Depression in pregnant women appears to increase the risk that their children will experience depression when they are 18-years-old, according to a report published by JAMA Psychiatry.

According to the Centers for Disease Control and Prevention (CDC), prenatal depression affects 8% of pregnant women in the US.

Depression in late adolescence is a worldwide public health issue and identifying early-life risk factors will be important to guide prevention and intervention efforts, according to the study background.

The study, conducted by researchers at the University of Bristol in the UK, examined possible associations between prenatal and postnatal depression in women and later depression of their children at age 18.

The researchers analyzed a UK community-based study population with data from more than 4,500 parents and their adolescent children.

The findings show that children were more likely to have depression at age 18 if their mothers were depressed during the pregnancy, where depression was defined as increases in prenatal (also known as antenatal) maternal depression scores measured on self-reported depression questionnaires.

Postnatal depression and disadvantaged families

Postnatal depression was also a risk factor among mothers with low education because their children were also more likely to have depression based on increases in depression scores, according to the study.

Paternal postnatal depression also influenced an adolescent's chances of suffering from depression, but this was limited to the offspring of fathers with low education.

The study is believed to be the first to test the relative effects of depressive symptoms antenatally and postnatally on offspring depression at age 18.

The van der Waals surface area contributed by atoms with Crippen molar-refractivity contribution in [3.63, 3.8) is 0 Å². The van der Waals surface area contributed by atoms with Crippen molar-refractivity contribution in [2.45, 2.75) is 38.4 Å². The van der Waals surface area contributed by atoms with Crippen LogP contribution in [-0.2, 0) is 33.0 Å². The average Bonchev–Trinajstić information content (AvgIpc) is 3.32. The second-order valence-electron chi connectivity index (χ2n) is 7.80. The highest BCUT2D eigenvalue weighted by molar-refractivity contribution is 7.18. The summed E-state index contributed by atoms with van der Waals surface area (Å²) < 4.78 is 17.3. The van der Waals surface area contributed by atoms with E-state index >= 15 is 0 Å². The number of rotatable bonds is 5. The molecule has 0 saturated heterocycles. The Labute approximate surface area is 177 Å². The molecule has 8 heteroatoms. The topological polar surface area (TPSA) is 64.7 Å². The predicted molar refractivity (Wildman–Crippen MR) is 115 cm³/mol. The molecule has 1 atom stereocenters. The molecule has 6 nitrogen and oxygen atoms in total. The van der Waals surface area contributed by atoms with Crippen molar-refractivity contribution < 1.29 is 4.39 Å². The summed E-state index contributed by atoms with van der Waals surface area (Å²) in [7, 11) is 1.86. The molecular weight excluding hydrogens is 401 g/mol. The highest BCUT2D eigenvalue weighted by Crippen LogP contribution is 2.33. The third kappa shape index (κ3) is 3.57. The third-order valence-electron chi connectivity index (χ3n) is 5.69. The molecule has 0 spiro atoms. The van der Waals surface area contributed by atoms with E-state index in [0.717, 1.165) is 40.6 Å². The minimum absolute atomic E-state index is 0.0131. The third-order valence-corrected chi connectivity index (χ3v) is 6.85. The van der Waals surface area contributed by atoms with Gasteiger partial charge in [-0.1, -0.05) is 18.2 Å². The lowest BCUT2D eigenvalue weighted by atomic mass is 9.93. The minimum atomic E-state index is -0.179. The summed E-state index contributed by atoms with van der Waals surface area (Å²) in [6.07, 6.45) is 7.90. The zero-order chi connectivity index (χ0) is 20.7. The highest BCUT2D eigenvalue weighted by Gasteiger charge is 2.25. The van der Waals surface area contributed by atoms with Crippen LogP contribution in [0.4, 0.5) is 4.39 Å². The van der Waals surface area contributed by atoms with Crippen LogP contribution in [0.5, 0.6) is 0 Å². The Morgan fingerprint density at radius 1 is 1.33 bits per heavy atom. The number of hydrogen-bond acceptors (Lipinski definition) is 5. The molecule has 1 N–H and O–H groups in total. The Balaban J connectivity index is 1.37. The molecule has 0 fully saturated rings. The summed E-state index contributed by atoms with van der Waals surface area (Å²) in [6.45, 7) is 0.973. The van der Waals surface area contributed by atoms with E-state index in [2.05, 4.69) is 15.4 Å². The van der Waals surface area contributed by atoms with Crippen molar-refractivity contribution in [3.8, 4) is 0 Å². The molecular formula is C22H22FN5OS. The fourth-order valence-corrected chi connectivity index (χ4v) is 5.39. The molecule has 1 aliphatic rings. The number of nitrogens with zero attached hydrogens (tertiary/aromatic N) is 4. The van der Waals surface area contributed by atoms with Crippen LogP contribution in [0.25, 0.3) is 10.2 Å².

The results appear robust, as this study included a large sample and long-term follow-up. Additionally, because the maternal depression had been recorded 18 years previously, reverse causality could be ruled out.

The connection between maternal antenatal or postnatal depression is more marked in mothers with low education. The study notes that maternal education indicates multiple sources of psychosocial support, for example, mothers are more likely to access child care. It also assumes that educated women will have more positive home environments, which in turn can be protective in the context of depression.

This study suggests that the risks associated with both prenatal and postnatal depression are different. While prenatal depression is an independent risk factor for offspring depression, postnatal depression may be a risk factor, but only in disadvantaged families.

The study concludes:

"The findings have important implications for the nature and timing of interventions aimed at preventing depression in the offspring of depressed mothers. In particular, the findings suggest that treating depression in pregnancy, irrespective of background, may be most effective."

Professor Rebecca M. Pearson and her colleagues note that further work is needed to understand why postnatally depressed mothers with low education are particularly at risk, but they suggest it may be beneficial to prioritize support for them.